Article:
Monday, April 19, 2010

My Personal Account of the Oklahoma City Bombing

April 19, 1995. The most horrific day in Oklahoma history. I remember it like it was yesterday.

It was a beautiful, sunny day - not a cloud in the sky. I was doing a teaching internship with Mr. Stiglets, a first grade teacher at a school in Mid West City, just east of Oklahoma City.

9:00 A.M. - Time for school to begin. The kids were already busy doing their schoolwork. The school announcements came on over the intercom telling us about the day's events and telling us to have a good day. If they only knew what was to come.

9:02 A.M. - I heard a faint rumbling sound. It was so faint that the kids kept on working and didn't even notice. I thought it was maybe my imagination but a few minutes later, someone from the school office came to our room to inform Mr. Stiglets and me that there was an explosion, possibly a bombing in downtown Oklahoma City.

We were a little concerned about it but not too bothered, not knowing all the details. A few minutes later,  the school office lady returned and told us it was much more serious. We turned on the T.V. in our classroom and quickly learned that the Alfred P. Murrah Federal Building had been bombed. We were both in shock but tried to not act too worried so as not to upset the children. They kept on busily working while we watched the news in disbelief.

I began to really get worried because my mother lived in a sky rise apartment in downtown OKC, and my father worked downtown. I had no idea where the Murrah building was in comparison to where they lived and worked.

Then Mr. Stiglets said with a blank stare on his face, "My son works at the Murrah building!" He immediately left the room to call his son but he never answered the phone. He kept calling and calling but soon the phone system went down because of so many people calling downtown to see if their loved ones were okay.

We tried to go about our day as "usual" but it was so difficult. The unknown was almost unbearable. Hours later Mr. Stiglets finally received a phone call from his son! He was okay! He just so happened to be looking for a parking space when the explosion occurred. He was running late that day and should have been in his office. He shouldn't have been able to make that phone call. Many more  miracles with similar stories were reported in the days after the bombing.

About noon, I just couldn't face the unknown anymore. Mr. Stiglets let me have the rest of the day off and I headed straight to downtown to see if I could find any answers about my parents since the phones were down. Unfortunately, every entrance into downtown was blocked and I could not get in. So, I just went home and waited for a phone call.

I finally heard from my step-mother that my dad was fine. His building, Liberty National Bank, was several blocks away. They felt the explosion but it didn't have any noticeable damage.

My mother was not so fortunate. The sky rise apartment she lived in, the Regency Tower Apartments, was right across the street from the Murrah building. At the moment of the explosion, all the windows in the building were blown in. Glass and major damage was everywhere. She lived on the 12th floor and immediately the elevators shut down. Many of the residents were elderly and had major health problems. My mom knew she needed to get out of the building, so she had to walk down 12 floors and helped many of the residents down - some were blind, some had breathing issues and some had heart conditions. She doesn't remember a lot from that day but what she does remember was all the mass chaos and seeing people hurt and in need.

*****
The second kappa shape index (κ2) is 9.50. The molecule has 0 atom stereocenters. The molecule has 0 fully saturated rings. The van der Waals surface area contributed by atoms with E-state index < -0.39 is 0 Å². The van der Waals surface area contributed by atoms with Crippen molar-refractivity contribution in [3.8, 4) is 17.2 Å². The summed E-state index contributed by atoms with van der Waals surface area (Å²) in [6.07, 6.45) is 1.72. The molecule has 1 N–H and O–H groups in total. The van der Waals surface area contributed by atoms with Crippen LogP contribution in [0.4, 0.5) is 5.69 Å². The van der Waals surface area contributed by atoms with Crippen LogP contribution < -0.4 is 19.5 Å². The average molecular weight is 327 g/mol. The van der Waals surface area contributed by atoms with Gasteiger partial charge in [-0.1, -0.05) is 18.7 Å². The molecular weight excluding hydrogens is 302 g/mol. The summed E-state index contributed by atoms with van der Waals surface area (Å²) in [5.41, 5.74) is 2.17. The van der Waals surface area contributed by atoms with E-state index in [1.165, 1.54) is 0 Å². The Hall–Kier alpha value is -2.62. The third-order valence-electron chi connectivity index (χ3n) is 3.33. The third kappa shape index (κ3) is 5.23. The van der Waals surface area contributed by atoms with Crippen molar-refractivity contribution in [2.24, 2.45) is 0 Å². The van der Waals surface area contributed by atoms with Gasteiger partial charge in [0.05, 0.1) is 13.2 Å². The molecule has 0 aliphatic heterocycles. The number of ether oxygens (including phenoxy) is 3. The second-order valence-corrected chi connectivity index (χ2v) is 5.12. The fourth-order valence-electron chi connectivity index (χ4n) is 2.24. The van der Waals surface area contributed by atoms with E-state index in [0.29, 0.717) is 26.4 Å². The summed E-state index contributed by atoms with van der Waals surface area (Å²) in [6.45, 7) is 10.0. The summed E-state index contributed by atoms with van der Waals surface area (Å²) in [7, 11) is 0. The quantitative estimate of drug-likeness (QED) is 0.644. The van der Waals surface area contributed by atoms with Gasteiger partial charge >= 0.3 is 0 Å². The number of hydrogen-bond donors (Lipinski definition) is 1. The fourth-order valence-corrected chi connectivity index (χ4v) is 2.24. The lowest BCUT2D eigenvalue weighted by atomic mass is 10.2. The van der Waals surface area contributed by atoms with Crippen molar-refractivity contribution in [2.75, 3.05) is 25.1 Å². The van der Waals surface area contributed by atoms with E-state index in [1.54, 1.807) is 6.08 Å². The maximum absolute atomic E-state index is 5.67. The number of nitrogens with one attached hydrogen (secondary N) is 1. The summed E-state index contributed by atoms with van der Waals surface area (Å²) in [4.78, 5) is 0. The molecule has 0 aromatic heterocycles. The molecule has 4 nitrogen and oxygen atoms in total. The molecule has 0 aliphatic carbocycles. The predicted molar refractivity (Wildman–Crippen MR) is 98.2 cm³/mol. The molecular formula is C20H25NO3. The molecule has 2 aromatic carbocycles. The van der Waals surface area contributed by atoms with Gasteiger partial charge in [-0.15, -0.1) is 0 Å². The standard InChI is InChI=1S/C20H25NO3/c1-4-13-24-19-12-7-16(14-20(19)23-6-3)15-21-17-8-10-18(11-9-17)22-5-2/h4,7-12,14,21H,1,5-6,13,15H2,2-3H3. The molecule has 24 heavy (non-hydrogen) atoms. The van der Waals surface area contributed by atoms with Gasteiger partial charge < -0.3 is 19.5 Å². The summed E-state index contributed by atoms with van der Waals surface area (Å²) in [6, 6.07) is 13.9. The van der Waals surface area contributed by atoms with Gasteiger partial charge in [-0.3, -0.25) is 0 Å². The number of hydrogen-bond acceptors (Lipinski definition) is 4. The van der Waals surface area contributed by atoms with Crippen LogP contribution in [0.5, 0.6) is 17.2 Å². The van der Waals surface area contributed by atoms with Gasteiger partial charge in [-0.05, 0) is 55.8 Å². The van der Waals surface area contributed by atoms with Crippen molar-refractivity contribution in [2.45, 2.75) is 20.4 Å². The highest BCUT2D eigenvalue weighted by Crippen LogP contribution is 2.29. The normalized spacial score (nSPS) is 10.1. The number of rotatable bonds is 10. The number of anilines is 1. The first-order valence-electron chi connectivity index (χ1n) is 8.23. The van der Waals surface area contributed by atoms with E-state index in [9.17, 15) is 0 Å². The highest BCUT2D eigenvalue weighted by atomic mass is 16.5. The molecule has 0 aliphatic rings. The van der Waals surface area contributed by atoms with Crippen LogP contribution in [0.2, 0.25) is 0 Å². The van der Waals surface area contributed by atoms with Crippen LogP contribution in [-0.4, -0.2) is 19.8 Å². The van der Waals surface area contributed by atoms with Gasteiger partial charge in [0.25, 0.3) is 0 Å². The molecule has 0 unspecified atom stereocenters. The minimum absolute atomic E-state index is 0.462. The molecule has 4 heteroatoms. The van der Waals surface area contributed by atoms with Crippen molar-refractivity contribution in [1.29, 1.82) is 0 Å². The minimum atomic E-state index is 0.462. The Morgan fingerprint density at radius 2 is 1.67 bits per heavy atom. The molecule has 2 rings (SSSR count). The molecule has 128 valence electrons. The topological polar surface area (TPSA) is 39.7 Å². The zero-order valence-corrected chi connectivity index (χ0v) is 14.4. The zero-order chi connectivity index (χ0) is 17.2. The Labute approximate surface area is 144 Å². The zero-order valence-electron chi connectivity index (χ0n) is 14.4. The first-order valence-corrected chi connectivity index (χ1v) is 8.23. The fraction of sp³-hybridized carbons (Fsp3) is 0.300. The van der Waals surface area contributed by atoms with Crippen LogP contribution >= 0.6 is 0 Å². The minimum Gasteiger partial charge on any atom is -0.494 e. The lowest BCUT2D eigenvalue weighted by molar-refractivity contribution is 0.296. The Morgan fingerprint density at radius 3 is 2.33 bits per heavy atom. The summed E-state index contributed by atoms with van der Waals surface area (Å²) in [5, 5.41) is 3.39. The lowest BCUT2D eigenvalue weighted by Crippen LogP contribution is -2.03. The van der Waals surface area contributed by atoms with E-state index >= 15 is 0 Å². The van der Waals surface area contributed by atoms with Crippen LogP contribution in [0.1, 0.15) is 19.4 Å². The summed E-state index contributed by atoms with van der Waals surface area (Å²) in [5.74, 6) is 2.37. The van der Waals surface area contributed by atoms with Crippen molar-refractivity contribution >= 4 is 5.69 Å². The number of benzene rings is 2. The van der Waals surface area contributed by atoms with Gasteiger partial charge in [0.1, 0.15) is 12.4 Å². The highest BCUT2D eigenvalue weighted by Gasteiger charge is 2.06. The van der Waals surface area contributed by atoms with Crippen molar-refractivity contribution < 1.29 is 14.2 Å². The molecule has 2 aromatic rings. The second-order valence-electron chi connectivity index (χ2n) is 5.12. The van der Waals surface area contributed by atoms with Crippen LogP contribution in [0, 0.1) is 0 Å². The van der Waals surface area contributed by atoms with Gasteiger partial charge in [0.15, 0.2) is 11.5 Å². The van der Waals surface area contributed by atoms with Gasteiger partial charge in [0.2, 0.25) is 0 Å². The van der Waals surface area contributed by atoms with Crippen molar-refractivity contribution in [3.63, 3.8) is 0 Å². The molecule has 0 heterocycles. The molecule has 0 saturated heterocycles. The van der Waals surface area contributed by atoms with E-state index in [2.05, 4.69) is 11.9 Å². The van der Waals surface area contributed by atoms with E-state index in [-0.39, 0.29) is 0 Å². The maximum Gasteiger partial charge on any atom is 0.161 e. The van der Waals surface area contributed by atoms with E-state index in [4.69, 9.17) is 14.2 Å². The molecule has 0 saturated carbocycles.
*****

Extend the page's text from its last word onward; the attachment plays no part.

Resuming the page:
Everything on T.V. for the next week centered around the OKC Bombing. The details were so grim and bleak, but at the same time it was amazing to see so many people pull together and give of their time, services and monies and make something good of something that was so bad.

The following year, I found myself teaching kindergarten in Grapevine, Texas. I wanted my students to know about that day in history - minus all the graphic details to protect their little minds. But my students wanted those who were affected by the Bombing to know that their thoughts were with them. So they made a huge poster and on the anniversary date, I took it to the bombing site and hung it on the fence - couldn't miss it in bright yellow :-) I was so sad to see so much devastation - even a year later. Here's a few pics from that day...

So what do you do in the midst of tragedy? You move on. You pick up what's left of the pieces and move on. And that's just what everyone did. Of course there was much pain and suffering - you could not watch the news and not be affected by it. But God brought good out of something bad and made Oklahoman's strong in spite of it.

And a little update on Mr. Stiglets... I did a google search to see if I could track him down and found this picture and caption on the Mid-Del Schools Facebook Page: "Mike 'Piggy' Stiglets is the Principal at Ridgecrest Elementary in Midwest City. Mike has been an educator for over 33 years. He is known as Mr. Piggy. Over the years, his students, staff and parents have given him pigs as a sign of appreciation and for fun. Mike has kept each and every pig he has received and tagged each one with the name of the student that provided the gift. He currently has the pigs on display at Ridgecrest Elementary. The students have enjoyed seeing the pig collection." I'm glad Mr. Stiglets is doing well and wish I could let him know I was thinking of him on this 15th anniversary.

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